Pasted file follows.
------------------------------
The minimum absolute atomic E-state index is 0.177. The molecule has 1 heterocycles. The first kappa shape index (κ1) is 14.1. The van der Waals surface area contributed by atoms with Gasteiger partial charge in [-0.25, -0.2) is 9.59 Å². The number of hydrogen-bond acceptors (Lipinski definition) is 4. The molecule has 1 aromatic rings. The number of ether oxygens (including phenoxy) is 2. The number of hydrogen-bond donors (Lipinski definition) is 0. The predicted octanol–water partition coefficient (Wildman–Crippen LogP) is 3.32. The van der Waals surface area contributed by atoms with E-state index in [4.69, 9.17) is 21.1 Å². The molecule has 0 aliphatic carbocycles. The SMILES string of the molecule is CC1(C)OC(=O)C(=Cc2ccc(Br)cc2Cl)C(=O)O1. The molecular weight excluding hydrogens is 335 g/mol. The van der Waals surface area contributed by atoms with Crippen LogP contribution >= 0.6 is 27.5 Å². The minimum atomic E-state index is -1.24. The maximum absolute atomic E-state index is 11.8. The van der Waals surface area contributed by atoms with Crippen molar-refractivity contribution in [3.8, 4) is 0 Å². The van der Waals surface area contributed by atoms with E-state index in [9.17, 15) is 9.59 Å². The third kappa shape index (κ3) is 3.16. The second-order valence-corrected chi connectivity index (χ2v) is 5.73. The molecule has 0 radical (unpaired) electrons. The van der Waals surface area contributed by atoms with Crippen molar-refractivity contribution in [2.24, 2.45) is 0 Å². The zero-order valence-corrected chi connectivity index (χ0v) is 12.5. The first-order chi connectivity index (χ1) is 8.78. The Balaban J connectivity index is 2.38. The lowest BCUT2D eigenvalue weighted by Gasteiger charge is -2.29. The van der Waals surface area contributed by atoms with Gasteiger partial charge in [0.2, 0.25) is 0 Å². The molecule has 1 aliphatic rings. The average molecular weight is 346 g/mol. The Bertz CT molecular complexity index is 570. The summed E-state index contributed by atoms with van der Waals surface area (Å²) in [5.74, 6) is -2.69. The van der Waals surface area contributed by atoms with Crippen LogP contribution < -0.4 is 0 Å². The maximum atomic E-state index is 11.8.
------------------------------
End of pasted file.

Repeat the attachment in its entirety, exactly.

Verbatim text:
The minimum absolute atomic E-state index is 0.177. The molecule has 1 heterocycles. The first kappa shape index (κ1) is 14.1. The van der Waals surface area contributed by atoms with Gasteiger partial charge in [-0.25, -0.2) is 9.59 Å². The number of hydrogen-bond acceptors (Lipinski definition) is 4. The molecule has 1 aromatic rings. The number of ether oxygens (including phenoxy) is 2. The number of hydrogen-bond donors (Lipinski definition) is 0. The predicted octanol–water partition coefficient (Wildman–Crippen LogP) is 3.32. The van der Waals surface area contributed by atoms with E-state index in [4.69, 9.17) is 21.1 Å². The molecule has 0 aliphatic carbocycles. The SMILES string of the molecule is CC1(C)OC(=O)C(=Cc2ccc(Br)cc2Cl)C(=O)O1. The molecular weight excluding hydrogens is 335 g/mol. The van der Waals surface area contributed by atoms with Crippen LogP contribution >= 0.6 is 27.5 Å². The minimum atomic E-state index is -1.24. The maximum absolute atomic E-state index is 11.8. The van der Waals surface area contributed by atoms with Crippen molar-refractivity contribution in [3.8, 4) is 0 Å². The van der Waals surface area contributed by atoms with E-state index in [9.17, 15) is 9.59 Å². The third kappa shape index (κ3) is 3.16. The second-order valence-corrected chi connectivity index (χ2v) is 5.73. The molecule has 0 radical (unpaired) electrons. The van der Waals surface area contributed by atoms with Crippen molar-refractivity contribution in [2.24, 2.45) is 0 Å². The zero-order valence-corrected chi connectivity index (χ0v) is 12.5. The first-order chi connectivity index (χ1) is 8.78. The Balaban J connectivity index is 2.38. The lowest BCUT2D eigenvalue weighted by Gasteiger charge is -2.29. The van der Waals surface area contributed by atoms with Gasteiger partial charge in [0.2, 0.25) is 0 Å². The molecule has 1 aliphatic rings. The average molecular weight is 346 g/mol. The Bertz CT molecular complexity index is 570. The summed E-state index contributed by atoms with van der Waals surface area (Å²) in [5.74, 6) is -2.69. The van der Waals surface area contributed by atoms with Crippen LogP contribution < -0.4 is 0 Å². The maximum atomic E-state index is 11.8.